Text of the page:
Farmers are still searching for laborers to work in their fields, but the situation is about to get worse. On July 31 the work permits of many migrant workers will expire and they must leave Estonia next month.
While the government ruled out accepting foreign workers during the emergency situation and directly after it, third country workers in Estonia were allowed to extend their permits as long as they were employed in the agricultural sector.
Tomorrow, these extended work permits will expire and farmers will need to find replacement workers, which was already proving to be tricky.
Halinga OÜ, a farm working with milk production and growing grain in Pärnu County, currently employs approximately a dozen workers from third countries, five of whom will have to leave Estonia during August.
Raul Peetson, manager of Halinga OÜ, said new Ukrainian workers have been found but they are currently unable to get to Estonia so far.
As flights were restored with Ukraine on Thursday, Peetson is keeping his fingers crossed that the infection rate in Ukraine will remain at a level which allows direct flights to operate between the two countries.
Peetson said the company first tried to find new employees in Estonia. Dozens of CVs were sent to the farm after adverts were placed with Pärnu Unemployment Insurance Fund. But of the 40 people called to a trial day only three turned up and none of them decided to take a job.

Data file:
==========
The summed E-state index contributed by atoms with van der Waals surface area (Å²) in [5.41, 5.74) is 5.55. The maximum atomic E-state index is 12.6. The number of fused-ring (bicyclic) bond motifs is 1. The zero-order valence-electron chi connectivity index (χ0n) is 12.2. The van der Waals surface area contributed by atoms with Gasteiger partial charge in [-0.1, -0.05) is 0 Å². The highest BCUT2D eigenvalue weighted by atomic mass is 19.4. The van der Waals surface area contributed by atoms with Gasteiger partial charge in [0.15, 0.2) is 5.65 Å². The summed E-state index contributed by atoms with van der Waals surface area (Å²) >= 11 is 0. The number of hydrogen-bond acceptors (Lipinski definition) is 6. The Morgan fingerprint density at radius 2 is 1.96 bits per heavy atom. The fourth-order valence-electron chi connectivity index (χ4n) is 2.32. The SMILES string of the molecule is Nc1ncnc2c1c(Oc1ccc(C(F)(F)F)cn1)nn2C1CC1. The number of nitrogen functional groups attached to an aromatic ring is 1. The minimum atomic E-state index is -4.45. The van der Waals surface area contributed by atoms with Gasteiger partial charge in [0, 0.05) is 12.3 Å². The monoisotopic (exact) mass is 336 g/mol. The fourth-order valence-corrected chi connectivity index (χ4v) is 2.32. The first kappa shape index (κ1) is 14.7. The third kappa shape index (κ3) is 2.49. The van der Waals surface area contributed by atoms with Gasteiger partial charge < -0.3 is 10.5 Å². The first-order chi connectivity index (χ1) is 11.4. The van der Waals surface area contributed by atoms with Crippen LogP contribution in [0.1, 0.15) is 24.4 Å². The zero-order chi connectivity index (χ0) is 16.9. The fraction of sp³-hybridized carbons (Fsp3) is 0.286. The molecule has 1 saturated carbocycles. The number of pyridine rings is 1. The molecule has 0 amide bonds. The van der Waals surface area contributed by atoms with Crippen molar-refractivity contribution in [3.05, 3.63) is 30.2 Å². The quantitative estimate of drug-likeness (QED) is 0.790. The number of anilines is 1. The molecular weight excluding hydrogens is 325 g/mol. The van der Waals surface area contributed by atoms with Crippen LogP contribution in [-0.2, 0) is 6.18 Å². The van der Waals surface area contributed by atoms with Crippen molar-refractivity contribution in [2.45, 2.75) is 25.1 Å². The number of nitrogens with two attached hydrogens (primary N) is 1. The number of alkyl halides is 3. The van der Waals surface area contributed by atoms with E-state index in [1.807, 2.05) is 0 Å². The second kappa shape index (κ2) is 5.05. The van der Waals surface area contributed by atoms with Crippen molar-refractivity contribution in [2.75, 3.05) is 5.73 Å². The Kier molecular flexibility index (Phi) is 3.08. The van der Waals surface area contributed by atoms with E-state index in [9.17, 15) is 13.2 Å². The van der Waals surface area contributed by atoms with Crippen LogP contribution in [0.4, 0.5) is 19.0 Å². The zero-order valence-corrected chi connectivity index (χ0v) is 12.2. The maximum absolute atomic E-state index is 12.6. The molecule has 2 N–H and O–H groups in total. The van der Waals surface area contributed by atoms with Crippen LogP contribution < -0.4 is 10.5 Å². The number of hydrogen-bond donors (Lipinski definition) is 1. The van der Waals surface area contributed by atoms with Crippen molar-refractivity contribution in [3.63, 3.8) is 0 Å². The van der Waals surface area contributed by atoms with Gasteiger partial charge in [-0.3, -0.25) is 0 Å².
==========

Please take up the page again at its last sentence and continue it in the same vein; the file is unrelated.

Halinga OÜ is now being forced to stretch its existing workforce until the newly hired Ukrainians can fly to Tallinn.
"We can get the job done, but it all comes from spreading the burden on other people and it is a significant increase in work," Peetson said.
The company has also taken into account the 14-day quarantine period requirements for arrivals from Ukraine. "In the same way, we are equally responsible for ensuring that this infection is not spread, and we want to be sure that the people who come are healthy," he said.
Member of the board of the Chamber of Agriculture and Commerce Vahur Tõnissoo said some farmers who cannot find more employees will have to do all the work themselves without taking a holiday, which is not sustainable.
At the beginning of the summer, labor shortage problems impacted strawberry growers but now this deficit has moved to other areas, he said.
Last week the chamber chartered a plane to bring 170 workers from Ukraine to Estonia but no more fights are planned. Some workers have arrived in Estonia by land and it is hoped this the route will continue to work.
Editor: Helen Wright